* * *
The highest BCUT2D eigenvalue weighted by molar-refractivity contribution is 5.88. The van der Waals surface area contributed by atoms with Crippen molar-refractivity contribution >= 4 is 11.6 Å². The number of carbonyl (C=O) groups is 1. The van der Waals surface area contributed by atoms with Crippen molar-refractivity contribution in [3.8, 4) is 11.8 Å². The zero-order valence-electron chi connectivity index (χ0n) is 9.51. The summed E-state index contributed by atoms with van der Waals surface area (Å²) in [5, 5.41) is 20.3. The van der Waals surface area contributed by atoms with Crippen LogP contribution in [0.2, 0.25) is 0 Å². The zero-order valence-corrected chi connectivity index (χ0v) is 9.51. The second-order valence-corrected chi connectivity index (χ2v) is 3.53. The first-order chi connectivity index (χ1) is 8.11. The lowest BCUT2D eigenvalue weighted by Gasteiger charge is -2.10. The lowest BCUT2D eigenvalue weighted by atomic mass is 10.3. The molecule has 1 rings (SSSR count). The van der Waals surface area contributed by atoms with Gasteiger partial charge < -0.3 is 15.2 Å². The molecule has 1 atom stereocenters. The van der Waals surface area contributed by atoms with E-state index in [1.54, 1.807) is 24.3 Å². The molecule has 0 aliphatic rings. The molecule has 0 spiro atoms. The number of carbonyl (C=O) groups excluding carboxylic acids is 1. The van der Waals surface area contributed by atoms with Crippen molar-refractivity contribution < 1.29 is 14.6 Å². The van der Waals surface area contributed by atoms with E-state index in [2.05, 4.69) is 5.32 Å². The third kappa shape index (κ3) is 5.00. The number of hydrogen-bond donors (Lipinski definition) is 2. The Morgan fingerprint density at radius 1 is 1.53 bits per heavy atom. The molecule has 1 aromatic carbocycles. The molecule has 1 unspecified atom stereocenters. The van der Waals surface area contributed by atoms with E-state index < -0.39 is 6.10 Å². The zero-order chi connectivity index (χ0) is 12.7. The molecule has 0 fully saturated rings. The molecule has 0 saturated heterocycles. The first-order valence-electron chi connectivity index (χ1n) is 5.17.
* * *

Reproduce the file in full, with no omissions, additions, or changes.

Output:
The highest BCUT2D eigenvalue weighted by molar-refractivity contribution is 5.88. The van der Waals surface area contributed by atoms with Crippen molar-refractivity contribution >= 4 is 11.6 Å². The number of carbonyl (C=O) groups is 1. The van der Waals surface area contributed by atoms with Crippen molar-refractivity contribution in [3.8, 4) is 11.8 Å². The zero-order valence-electron chi connectivity index (χ0n) is 9.51. The summed E-state index contributed by atoms with van der Waals surface area (Å²) in [5, 5.41) is 20.3. The van der Waals surface area contributed by atoms with Crippen LogP contribution in [0.2, 0.25) is 0 Å². The zero-order valence-corrected chi connectivity index (χ0v) is 9.51. The second-order valence-corrected chi connectivity index (χ2v) is 3.53. The first-order chi connectivity index (χ1) is 8.11. The lowest BCUT2D eigenvalue weighted by Gasteiger charge is -2.10. The lowest BCUT2D eigenvalue weighted by atomic mass is 10.3. The molecule has 1 rings (SSSR count). The van der Waals surface area contributed by atoms with Gasteiger partial charge < -0.3 is 15.2 Å². The molecule has 1 atom stereocenters. The van der Waals surface area contributed by atoms with E-state index in [1.54, 1.807) is 24.3 Å². The molecule has 0 aliphatic rings. The molecule has 0 spiro atoms. The number of carbonyl (C=O) groups excluding carboxylic acids is 1. The van der Waals surface area contributed by atoms with Crippen molar-refractivity contribution < 1.29 is 14.6 Å². The van der Waals surface area contributed by atoms with E-state index in [2.05, 4.69) is 5.32 Å². The third kappa shape index (κ3) is 5.00. The number of hydrogen-bond donors (Lipinski definition) is 2. The Morgan fingerprint density at radius 1 is 1.53 bits per heavy atom. The molecule has 1 aromatic carbocycles. The molecule has 1 unspecified atom stereocenters. The van der Waals surface area contributed by atoms with E-state index < -0.39 is 6.10 Å². The zero-order chi connectivity index (χ0) is 12.7. The molecule has 0 fully saturated rings. The molecule has 0 saturated heterocycles. The first-order valence-electron chi connectivity index (χ1n) is 5.17.